Legal Secretaries Of The Past & Present: Do Lawyers Need A New Support Staff System?

How did eighteen and a half minutes of tape vital for the Watergate investigation get erased? Just ask Nixon’s longtime and very loyal secretary Rosemary Woods. She demonstrated in court exactly how she “accidentally” erased evidence that could have changed American history in the early 1970s.

Think that’s bad? Secretary to Oliver “Ollie” North, a National Security Council aide, admitted in trial that she helped shred important documents during the Arthur Andersen-Enron debacle. Fawn Hall thus played a key role in exposing the arms-for-hostage deal that occurred during the Iran-Contra affair.

Single mom Erin Brockovich became famous for having Julia Roberts play her in a movie about her life—overshadowing, perhaps, her true claim to fame as being the legal secretary who exposed an industrial polluter.

Gone is the day when there was a traditional “legal secretary.” Just short of becoming another Brockovich, legal secretaries do not fit the one-size-fits-all model.

Legal powerhouses WilmerHale, Bingham McCutchen, and Arnold & Porter are among many established firms that are changing the way legal secretaries provide and channel administrative support to attorneys. Many top firms have completely revamped the work, the roles, and the ratios of legal secretaries by:

  • Redefining administrative positions,
  • Standardizing the work,
  • Enhancing teamwork, and
  • Applying creative new administrative models to expand coverage ratios.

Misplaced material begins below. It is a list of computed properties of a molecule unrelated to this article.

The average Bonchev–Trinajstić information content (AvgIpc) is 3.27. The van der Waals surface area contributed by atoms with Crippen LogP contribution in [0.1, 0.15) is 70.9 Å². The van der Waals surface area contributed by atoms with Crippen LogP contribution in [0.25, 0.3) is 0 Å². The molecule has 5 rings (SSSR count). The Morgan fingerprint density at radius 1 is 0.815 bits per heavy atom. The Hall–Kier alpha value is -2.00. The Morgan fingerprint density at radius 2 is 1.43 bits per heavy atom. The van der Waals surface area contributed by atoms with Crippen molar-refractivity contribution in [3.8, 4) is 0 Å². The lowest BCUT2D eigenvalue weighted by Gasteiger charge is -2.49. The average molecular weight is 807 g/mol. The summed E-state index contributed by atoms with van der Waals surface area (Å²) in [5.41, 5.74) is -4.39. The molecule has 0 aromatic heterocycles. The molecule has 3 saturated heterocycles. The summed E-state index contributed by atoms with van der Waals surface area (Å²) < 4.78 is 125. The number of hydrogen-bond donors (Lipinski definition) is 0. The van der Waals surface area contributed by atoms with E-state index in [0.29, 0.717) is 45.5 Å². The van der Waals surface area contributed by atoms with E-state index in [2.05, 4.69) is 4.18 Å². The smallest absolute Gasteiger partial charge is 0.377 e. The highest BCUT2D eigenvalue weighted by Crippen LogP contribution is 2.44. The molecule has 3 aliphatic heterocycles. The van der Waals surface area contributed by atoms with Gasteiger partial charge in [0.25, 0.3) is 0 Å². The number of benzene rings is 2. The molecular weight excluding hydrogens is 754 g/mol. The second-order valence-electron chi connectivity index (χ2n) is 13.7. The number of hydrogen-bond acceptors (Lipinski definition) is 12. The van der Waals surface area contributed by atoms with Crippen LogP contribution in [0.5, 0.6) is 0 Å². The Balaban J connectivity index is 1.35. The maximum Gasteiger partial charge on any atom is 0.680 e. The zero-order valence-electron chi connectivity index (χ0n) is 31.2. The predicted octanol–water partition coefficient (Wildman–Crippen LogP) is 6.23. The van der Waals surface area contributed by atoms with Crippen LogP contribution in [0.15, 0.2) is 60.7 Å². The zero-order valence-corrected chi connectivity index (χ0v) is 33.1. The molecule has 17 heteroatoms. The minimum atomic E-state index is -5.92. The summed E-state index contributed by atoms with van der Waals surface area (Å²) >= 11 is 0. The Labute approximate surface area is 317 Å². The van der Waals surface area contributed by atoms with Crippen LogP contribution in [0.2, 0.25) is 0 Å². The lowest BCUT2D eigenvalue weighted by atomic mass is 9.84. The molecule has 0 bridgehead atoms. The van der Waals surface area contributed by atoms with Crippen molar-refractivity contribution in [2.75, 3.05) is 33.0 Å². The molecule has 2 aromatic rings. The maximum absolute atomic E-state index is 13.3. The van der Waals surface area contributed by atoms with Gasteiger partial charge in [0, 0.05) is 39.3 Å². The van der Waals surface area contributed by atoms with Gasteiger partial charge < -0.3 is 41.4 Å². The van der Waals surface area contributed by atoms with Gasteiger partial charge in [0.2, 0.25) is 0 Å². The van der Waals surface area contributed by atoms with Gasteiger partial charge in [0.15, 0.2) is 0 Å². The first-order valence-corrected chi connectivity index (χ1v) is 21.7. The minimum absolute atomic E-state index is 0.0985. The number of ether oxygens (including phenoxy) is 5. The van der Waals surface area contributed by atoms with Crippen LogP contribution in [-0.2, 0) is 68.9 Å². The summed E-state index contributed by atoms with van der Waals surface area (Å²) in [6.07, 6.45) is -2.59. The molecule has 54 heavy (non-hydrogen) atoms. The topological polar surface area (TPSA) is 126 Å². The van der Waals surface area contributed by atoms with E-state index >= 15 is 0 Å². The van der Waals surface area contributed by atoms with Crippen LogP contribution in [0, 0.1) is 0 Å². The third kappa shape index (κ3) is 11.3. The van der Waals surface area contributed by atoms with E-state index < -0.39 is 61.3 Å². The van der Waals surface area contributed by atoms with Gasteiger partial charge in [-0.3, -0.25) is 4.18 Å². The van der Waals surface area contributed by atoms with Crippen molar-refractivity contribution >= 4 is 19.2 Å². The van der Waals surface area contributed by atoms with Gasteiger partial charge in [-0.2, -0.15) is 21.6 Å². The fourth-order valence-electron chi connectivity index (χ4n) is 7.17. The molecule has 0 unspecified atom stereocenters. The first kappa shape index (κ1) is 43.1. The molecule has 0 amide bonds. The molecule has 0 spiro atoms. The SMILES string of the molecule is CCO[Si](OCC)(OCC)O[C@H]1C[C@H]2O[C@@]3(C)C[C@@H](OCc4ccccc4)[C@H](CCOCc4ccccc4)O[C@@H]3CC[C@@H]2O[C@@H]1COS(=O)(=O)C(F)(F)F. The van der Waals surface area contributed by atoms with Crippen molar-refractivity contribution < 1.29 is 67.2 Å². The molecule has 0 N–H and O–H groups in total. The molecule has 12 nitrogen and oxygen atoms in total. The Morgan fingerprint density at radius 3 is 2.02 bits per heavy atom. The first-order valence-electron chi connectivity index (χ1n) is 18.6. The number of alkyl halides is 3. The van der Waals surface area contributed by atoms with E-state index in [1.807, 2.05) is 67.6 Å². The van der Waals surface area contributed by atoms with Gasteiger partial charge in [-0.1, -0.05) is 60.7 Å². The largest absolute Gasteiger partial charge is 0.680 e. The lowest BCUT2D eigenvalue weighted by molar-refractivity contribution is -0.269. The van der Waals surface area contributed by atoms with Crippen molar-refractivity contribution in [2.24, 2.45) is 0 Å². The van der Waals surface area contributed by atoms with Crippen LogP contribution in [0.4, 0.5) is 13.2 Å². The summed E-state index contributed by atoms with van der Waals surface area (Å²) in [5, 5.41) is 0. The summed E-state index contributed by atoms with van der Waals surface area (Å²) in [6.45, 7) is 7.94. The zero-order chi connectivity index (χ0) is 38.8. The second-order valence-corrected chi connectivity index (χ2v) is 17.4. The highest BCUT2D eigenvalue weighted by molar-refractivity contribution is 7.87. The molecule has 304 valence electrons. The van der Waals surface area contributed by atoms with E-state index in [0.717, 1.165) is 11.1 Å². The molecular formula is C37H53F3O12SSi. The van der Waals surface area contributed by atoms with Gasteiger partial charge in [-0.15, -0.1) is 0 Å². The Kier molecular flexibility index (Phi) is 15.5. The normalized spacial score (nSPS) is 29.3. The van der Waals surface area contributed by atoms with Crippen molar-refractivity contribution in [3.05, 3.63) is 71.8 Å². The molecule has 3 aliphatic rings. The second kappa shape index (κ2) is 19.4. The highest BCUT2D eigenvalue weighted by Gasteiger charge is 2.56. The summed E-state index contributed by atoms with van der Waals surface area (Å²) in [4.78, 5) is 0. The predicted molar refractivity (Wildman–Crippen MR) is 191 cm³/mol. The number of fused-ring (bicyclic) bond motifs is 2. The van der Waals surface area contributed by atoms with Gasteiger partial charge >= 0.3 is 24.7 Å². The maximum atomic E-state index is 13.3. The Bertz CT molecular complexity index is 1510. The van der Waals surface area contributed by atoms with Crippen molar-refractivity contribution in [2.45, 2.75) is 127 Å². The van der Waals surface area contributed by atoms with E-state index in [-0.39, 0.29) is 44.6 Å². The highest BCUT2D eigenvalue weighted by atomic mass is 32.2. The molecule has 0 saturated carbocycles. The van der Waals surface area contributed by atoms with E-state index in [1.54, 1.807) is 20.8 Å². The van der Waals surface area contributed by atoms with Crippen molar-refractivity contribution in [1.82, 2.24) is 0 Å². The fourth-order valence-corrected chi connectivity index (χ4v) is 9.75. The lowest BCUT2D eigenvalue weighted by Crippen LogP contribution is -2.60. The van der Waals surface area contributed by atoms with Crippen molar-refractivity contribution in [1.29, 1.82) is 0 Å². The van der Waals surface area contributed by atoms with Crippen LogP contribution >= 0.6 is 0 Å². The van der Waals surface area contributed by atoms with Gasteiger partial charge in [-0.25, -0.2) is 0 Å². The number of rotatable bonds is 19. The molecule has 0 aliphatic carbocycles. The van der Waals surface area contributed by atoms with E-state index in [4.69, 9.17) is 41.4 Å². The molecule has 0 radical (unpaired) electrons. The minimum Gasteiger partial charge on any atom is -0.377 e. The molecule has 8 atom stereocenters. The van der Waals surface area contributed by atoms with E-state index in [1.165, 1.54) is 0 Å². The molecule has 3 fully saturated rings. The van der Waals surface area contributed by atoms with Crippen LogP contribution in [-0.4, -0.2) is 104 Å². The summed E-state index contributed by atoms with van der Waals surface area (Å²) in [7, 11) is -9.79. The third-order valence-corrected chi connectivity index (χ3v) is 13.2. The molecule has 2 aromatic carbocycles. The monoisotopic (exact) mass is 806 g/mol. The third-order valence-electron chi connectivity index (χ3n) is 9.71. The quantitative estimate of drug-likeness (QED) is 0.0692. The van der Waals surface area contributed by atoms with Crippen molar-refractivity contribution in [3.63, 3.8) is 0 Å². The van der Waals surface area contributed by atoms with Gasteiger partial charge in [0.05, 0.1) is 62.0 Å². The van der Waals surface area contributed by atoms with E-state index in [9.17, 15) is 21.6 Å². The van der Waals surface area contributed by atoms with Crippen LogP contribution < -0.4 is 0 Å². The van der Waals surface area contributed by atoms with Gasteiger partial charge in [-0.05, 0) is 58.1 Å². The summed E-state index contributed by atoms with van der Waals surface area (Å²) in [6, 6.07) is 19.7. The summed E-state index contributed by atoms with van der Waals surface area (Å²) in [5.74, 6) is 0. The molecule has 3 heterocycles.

Changing the way administrative assistants are assigned and utilized starts with a real-life assessment of what lawyers do and don’t need from their assistants.

But how can you analyze attorney needs and revamp its administrative approach for max savings (without sacrificing quality)?

First, analyze your needs. Ask your lawyers, from junior associates and senior partners, how they are using your support staff services, and what needs are not being met. Make sure to write down which of these needs are billable and which are not.

Then, ask your support staff how they think their services are being used. Do they think lawyers ask too much? Too little? Your support staff is best equipped with knowing what services they are able to provide, and what training or tools are needed to go further.

Next, determine what kind of model is needed for your firm. For example, your firm can match the skill set of secretaries to individual needs or it can assign single secretaries to particular types of work—transcription, case matter organization, answering the phones.

What hours of the day are busiest?

Do your legal secretaries prefer flexible or part-time schedules? Do their preferences conform to your lawyers’ needs? Is there middle ground?

Finally, write down your firm’s measures of productivity and achievement. Then, design a training program for your support staff that sets them up for success.

This year, make sure your legal secretaries are famous, not infamous.

For more concrete tips and tricks, attend the Center for Competitive Management (C4CM)’s webinar, “Legal Secretaries: Methods to Revamp, Regroup & Reassign Administrative Services for Max Profitability & Productivity” on Wednesday, October 22, 2014, from 2pm to 3:15pm EST.

Read more about “Some Real Secretaries Are As Famous As The Fictional Ones,” in Margo Harakas’s article for the Sun Sentinel here.


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